- Music, DJ, band
- Photographer, videographer
- Bouquet, decorative flowers (real or artificial)
- Rings, ring pillow
- Honeymoon gear (dependent on location; could be beach, mountains or other theme)
- Ribbons, bows, garlands, confetti, balloons, petals
- Table centerpieces
- Disposable cameras
- Porcelain or disposable dinnerware settings, champagne flutes
- Party favors, candy, plastic rings
- Gifts for bridal party
- Vases, candles, sand
- Guestbook and pens
- Napkins, tablecloths, doilies
- Hand fans, some sort of reading material for guests
Finding your source
As you can see, it would be impossible to try to cater to the entire event right from the start. But if you start with just a few items, you can package them together or try cross-selling. Brides may even go to sites such as Etsy to find a seller who will do all the decorative legwork for them. You can sell ready-made items (think little bubbles with ribbons and rings attached) or offer a more customized service (think personalized invites).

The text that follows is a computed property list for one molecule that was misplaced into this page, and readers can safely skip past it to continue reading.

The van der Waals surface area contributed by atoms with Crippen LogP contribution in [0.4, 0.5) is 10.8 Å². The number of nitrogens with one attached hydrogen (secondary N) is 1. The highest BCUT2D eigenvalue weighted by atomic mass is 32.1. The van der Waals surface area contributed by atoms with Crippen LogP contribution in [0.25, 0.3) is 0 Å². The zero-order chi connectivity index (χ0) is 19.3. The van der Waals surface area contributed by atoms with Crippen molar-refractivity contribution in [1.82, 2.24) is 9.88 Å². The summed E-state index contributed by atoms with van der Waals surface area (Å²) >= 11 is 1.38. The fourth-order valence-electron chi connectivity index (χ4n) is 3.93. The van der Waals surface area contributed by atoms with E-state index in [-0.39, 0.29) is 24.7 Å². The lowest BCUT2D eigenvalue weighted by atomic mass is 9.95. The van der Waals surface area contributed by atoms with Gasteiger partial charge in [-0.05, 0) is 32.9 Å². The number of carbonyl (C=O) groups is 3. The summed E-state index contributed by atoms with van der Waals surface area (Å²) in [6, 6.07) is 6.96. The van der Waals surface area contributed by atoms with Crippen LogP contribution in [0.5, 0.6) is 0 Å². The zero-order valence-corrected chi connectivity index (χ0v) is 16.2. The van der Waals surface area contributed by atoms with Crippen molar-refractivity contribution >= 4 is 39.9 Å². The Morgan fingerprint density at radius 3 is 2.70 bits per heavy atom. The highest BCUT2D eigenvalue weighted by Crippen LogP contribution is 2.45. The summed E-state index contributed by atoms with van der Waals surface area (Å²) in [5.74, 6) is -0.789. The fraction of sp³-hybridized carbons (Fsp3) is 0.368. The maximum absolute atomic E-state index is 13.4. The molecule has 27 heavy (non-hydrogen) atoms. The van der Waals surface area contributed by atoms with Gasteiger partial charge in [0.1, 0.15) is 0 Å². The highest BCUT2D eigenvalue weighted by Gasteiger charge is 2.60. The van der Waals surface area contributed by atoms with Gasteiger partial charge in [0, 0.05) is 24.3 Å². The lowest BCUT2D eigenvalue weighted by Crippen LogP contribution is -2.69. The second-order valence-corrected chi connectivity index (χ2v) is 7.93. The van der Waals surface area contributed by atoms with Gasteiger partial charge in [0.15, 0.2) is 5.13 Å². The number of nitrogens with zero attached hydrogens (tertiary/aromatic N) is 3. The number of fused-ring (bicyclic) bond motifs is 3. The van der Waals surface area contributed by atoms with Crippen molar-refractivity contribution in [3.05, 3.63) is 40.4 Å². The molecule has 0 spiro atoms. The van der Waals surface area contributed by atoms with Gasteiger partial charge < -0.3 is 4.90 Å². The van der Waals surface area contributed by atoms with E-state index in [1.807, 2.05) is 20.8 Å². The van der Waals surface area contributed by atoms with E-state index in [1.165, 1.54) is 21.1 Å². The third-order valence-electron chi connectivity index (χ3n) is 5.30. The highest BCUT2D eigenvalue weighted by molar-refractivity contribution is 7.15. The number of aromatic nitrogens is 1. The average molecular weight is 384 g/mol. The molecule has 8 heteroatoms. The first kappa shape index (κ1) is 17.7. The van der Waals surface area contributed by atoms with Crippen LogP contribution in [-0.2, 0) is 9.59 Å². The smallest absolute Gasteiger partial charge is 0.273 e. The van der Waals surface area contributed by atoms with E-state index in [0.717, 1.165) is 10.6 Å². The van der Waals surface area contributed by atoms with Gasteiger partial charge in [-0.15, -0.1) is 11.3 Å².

And don't forget the fact that guests will be doing their own shopping for the event, as well. Even if you sell kitchenware, you can market what you already have for the wedding season.
Before you commit to one wedding niche idea, first try selecting, say, 10 items you would like to consider selling in your shop for the wedding season. This gives you a little wiggle room when it comes down to finding a supplier and working with a budget. As you research the cost and profit margins on your list, narrow your decision down to the top three that work best for you.
A majority of couples get engaged in December, and brides-to-be turn to the Internet for wedding ideas in January
Depending on your budget and the market you're catering to, you might source directly from discount stores or find a better quality supply from wholesalers.